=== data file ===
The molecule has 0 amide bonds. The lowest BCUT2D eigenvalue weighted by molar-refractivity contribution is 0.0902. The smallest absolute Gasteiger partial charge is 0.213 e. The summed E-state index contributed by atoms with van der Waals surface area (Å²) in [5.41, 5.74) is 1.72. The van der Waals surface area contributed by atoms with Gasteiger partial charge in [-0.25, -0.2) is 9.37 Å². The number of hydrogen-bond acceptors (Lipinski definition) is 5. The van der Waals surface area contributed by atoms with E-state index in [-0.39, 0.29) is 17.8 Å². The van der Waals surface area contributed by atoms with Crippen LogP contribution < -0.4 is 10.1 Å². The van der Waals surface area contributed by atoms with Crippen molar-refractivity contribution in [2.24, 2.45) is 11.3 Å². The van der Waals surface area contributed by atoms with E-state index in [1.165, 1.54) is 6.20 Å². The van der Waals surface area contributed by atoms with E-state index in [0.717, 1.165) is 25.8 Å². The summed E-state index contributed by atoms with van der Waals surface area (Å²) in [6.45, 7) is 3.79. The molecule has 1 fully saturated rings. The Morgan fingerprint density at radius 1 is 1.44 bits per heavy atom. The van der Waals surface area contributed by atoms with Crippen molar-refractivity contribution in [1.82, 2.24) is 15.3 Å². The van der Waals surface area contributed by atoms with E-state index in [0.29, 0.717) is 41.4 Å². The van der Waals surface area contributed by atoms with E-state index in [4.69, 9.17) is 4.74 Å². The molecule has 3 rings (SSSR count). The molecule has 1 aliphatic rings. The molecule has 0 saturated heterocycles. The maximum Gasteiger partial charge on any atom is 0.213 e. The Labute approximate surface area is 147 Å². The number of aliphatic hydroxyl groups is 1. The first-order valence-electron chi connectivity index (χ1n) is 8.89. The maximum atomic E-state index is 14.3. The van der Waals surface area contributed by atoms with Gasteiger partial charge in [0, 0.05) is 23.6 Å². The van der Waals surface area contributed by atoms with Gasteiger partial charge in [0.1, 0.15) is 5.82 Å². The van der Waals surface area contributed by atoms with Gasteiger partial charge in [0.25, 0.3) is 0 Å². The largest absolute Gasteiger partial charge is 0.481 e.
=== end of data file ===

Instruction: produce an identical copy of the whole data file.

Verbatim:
The molecule has 0 amide bonds. The lowest BCUT2D eigenvalue weighted by molar-refractivity contribution is 0.0902. The smallest absolute Gasteiger partial charge is 0.213 e. The summed E-state index contributed by atoms with van der Waals surface area (Å²) in [5.41, 5.74) is 1.72. The van der Waals surface area contributed by atoms with Gasteiger partial charge in [-0.25, -0.2) is 9.37 Å². The number of hydrogen-bond acceptors (Lipinski definition) is 5. The van der Waals surface area contributed by atoms with E-state index in [-0.39, 0.29) is 17.8 Å². The van der Waals surface area contributed by atoms with Crippen LogP contribution < -0.4 is 10.1 Å². The van der Waals surface area contributed by atoms with Crippen molar-refractivity contribution in [2.24, 2.45) is 11.3 Å². The van der Waals surface area contributed by atoms with E-state index in [1.165, 1.54) is 6.20 Å². The van der Waals surface area contributed by atoms with E-state index in [0.717, 1.165) is 25.8 Å². The summed E-state index contributed by atoms with van der Waals surface area (Å²) in [6.45, 7) is 3.79. The molecule has 1 fully saturated rings. The Morgan fingerprint density at radius 1 is 1.44 bits per heavy atom. The van der Waals surface area contributed by atoms with Crippen molar-refractivity contribution in [1.82, 2.24) is 15.3 Å². The van der Waals surface area contributed by atoms with E-state index in [0.29, 0.717) is 41.4 Å². The van der Waals surface area contributed by atoms with E-state index in [4.69, 9.17) is 4.74 Å². The molecule has 3 rings (SSSR count). The molecule has 1 aliphatic rings. The molecule has 0 saturated heterocycles. The maximum Gasteiger partial charge on any atom is 0.213 e. The Labute approximate surface area is 147 Å². The number of aliphatic hydroxyl groups is 1. The first-order valence-electron chi connectivity index (χ1n) is 8.89. The maximum atomic E-state index is 14.3. The van der Waals surface area contributed by atoms with Gasteiger partial charge in [0, 0.05) is 23.6 Å². The van der Waals surface area contributed by atoms with Gasteiger partial charge in [0.1, 0.15) is 5.82 Å². The van der Waals surface area contributed by atoms with Gasteiger partial charge in [0.25, 0.3) is 0 Å². The largest absolute Gasteiger partial charge is 0.481 e.